By Randy Parks
The Oregon Geographic Names Board (OGNB) held their summer meeting in Burns on Saturday, June 23, to discuss possible name changes in Harney and Malheur counties, as well as several other locations in the state.
President Sharon Nesbit reminded those in attendance that OGNB is an advisory board to the U.S. Board on Geographic Names (BGN) and the BGN makes the final decisions on name changes or replacements.
During the public comment period of the meeting, several people spoke out against the proposed name changes in Harney and Malheur counties. The changes would remove the word “squaw” from each location while at the same time re-naming the location with a proposal from the Burns Paiute Tribe in their native language.
Some opposed to the changes felt the re-naming could hinder emergency situations, such as a Search and Rescue Operation.
Others felt that pronouncing the names could be problematic.
Greg Smith of Keizer, who also owns property between John Day and Baker City, stated that the OGNB was in error when they claimed that the word “squaw” must be eliminated because of a state law. “That is not true,” Smith said. “There is no mandate to get rid of that word and you’re confusing people. You need to step back and figure out what is law and what is not.”
Smith added that 44 other proposals were submitted by the public and they were all rejected by the board in favor of the tribal proposals.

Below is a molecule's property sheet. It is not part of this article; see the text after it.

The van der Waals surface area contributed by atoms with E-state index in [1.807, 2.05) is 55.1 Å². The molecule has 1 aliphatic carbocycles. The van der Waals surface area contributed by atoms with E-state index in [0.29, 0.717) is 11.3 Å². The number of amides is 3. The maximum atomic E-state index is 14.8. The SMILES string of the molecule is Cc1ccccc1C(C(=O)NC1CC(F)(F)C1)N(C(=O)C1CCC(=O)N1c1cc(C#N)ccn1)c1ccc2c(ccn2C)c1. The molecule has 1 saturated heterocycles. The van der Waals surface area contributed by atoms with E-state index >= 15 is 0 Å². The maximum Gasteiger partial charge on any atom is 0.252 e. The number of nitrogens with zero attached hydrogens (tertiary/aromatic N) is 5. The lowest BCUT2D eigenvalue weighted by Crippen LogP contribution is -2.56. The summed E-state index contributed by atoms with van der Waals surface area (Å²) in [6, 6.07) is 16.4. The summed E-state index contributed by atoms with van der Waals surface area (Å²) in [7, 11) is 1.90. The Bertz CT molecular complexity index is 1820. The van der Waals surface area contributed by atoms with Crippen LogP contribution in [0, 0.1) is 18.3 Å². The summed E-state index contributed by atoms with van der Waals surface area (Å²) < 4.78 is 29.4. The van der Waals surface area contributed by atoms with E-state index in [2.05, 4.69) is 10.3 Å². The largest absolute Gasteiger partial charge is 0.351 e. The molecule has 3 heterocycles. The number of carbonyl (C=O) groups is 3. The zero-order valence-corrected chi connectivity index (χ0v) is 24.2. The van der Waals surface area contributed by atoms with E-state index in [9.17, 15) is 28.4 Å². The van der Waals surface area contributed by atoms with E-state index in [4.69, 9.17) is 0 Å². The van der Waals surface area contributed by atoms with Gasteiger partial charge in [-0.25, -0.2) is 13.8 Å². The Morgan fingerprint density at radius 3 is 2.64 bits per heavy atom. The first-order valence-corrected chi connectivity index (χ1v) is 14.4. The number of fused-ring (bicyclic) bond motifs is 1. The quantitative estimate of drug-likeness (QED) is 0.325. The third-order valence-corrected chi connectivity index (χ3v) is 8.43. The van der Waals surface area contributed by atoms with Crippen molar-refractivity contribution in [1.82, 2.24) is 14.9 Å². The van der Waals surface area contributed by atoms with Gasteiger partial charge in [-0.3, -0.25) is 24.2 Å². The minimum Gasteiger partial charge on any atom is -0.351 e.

The tribal requests are a response to 2001 Oregon legislative action calling for the elimination of the word “squaw” from Oregon’s place names.
Diane Teeman, a member of the Burns Paiute Tribal Council, said that the tribe was removed from the area in the late 19th century and had little or no input on geographic names despite the fact that they had lived in the area for centuries. “I appreciate that the name ‘squaw’ is to be removed,” Teeman said. “And the proposed names will continue to reflect our tribal history.”
Nesbit told the board that there were initially seven names up for consideration in Harney County, but they had received two new name proposals from property owners so they would not be acting on those two locations until the new proposals could be considered.
The board discussed whether they should recommend the tribal names or the English translation. Some felt that pronunciation of the names would be a hindrance, while others were somewhat offended by the idea of using the translation.
Teeman explained that the name proposals had been researched by tribal elders and the names were common-use names, most often derived from events or the visual aspect.
When it came to a vote, the OGNB voted to recommend the five name changes to the BGN. Those names are: Kaiba agai Creek (Mountain Trout Creek); Puhi-Pane Na-De Flat (pretty Blue Flat); Puhi-Pane Na-De Lake (Pretty Blue Lake); WogonagaT potso-na Flat (Whispering Pine Flat); and WogonagaT potso-na Spring (Whispering Pine Spring).
As for the 14 proposed changes in Malheur County, a motion was made to wait until the OGNB meeting in November to make a decision to see if any other proposals came in.
Several board members felt that people have had since 2001 to submit proposals and a delay wasn’t needed.
The board voted against delaying the recommendations and then voted in favor of sending them on to the BGN.
The board also voted to recommend one other name replacement, Téemux Creek, in Wallowa County. Other recommendations included High Lakes Pass in Klamath County, Little Elk Creek in Jackson County and Shadley Spring in Wasco County.
Carol Dunten of Drewsey asked the board to consider returning the Bartlett Spring name to what is now known as O’Toole Spring. The board agreed to gather more information before their winter meeting.
The board also deferred any action on the proposed name of “Silvertip Peak” in Wallowa County.
Nisbet announced that the group’s winter meeting was tentatively scheduled for Nov. 3 in Clackamas County.